As President Obama renews his focus on fixing the economy and the new deficit “super committee” gears up for action next month—it must cut the deficit by at least $1.2 trillion over the next 10 years—deep cuts in government spending could thwart U.S. economic growth just when it desperately needs a boost. A prime example is the one-third cut in federal aid for the nation’s highways proposed by Rep. John L. Mica, chairman of the House Transportation and Infrastructure Committee.
Mica argues that that’s the “fiscally responsible” thing to do because the 18.4-cent federal tax on a gallon of gasoline isn’t bringing in enough money to fund the previous $51.5 billion annual outlay and keep the Highway Trust Fund solvent.
He’s right about the arithmetic, of course. The tax, which hasn’t been raised since 1993, is generating less revenue as cars and light trucks get steadily better mileage. In recent years, the trust fund has had to be supplemented with money from general revenues to keep highway construction spending levels up, as inflation has cut the original value to only 12 cents a gallon.
The big increases in fuel efficiency standards announced recently by the Obama administration for automobiles—and on Wednesday for trucks—will only make matters worse in terms of funding for highway maintenance and construction.
The sensible response would be to raise the tax, which even Mica correctly regards as a user fee rather than a tax. But he and all but one of his 32 Republican colleagues on the committee have signed the Americans for Tax Reform pledge to oppose any and all tax increases — even something that is clearly a user fee.
More money is desperately needed for highway construction and maintenance to reduce the economic losses due to the country’s inadequate infrastructure. A new report by the American Society of Civil Engineers said that glaring deficiencies in America’s surface transportation systems drained households and businesses of nearly $130 billion last year, including about $97 billion of increased costs to operate and repair vehicles and $32 billion of increased travel time because of congestion and delays. Within a decade, the economic costs to the country of a deteriorating infrastructure will increase by 82 per cent, to $210 billion annually, the report states.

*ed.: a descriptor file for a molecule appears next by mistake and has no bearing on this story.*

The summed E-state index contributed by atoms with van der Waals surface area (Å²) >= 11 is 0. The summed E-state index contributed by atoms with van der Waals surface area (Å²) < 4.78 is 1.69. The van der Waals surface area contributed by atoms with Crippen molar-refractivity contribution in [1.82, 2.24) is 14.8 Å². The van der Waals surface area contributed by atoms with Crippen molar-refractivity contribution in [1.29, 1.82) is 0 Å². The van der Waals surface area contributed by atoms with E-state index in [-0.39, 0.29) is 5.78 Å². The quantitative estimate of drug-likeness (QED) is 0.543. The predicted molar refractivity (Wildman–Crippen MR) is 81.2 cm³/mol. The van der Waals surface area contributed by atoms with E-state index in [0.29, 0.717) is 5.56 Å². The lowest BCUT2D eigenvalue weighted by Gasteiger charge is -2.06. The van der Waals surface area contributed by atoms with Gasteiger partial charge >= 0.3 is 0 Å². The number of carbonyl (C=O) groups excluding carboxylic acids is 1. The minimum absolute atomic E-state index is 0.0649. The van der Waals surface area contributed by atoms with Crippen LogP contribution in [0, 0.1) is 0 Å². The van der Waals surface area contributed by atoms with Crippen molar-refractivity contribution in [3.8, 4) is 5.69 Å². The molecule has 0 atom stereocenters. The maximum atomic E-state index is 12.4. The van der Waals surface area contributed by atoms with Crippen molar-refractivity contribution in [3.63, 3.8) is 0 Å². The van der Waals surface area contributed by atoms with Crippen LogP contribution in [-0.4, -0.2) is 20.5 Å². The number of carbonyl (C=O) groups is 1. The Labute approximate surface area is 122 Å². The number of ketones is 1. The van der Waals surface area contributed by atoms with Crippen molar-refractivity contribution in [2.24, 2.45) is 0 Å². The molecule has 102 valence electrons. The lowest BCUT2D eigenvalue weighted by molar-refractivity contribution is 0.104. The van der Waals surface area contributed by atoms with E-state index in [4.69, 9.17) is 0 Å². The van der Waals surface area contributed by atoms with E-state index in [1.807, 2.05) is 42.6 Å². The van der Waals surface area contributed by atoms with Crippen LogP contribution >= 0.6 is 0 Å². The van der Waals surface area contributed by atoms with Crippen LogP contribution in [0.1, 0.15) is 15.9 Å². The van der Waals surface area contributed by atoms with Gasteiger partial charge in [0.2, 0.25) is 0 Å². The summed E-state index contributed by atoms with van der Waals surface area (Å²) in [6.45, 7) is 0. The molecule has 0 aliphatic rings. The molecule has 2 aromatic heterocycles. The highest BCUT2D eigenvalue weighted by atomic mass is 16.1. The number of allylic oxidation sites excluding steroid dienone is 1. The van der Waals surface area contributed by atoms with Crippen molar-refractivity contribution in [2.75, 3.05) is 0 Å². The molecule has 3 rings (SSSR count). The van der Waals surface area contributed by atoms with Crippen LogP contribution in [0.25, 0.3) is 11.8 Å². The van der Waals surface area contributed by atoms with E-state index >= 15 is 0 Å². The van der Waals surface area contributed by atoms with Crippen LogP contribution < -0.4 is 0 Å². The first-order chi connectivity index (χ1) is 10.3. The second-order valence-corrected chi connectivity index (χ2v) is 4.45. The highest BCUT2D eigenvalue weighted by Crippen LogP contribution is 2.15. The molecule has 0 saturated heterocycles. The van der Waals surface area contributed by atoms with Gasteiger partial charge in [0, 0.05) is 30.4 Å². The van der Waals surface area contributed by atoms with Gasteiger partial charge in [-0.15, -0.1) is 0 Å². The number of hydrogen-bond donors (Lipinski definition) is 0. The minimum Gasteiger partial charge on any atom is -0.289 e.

Rep. Nick J. Rahall of West Virginia, the ranking Democrat on the House Transportation committee, said in a statement, “The report paints a disturbing picture of how America’s small business and middle class family incomes will be affected by our nation’s deteriorating surface transportation systems.” Cutting spending by a third, as Mica proposes, would make the economic impact “even worse than the grim predictions by the economists in the report,” Rahall said.
Rahall, however, did not suggest funding the needed extra spending by increasing the gasoline tax. Politically that’s a non-starter, but it shouldn’t be in a world of austerity. It would be a fair user fee because it is paid by motorists, and the more one uses the highways, the more one pays.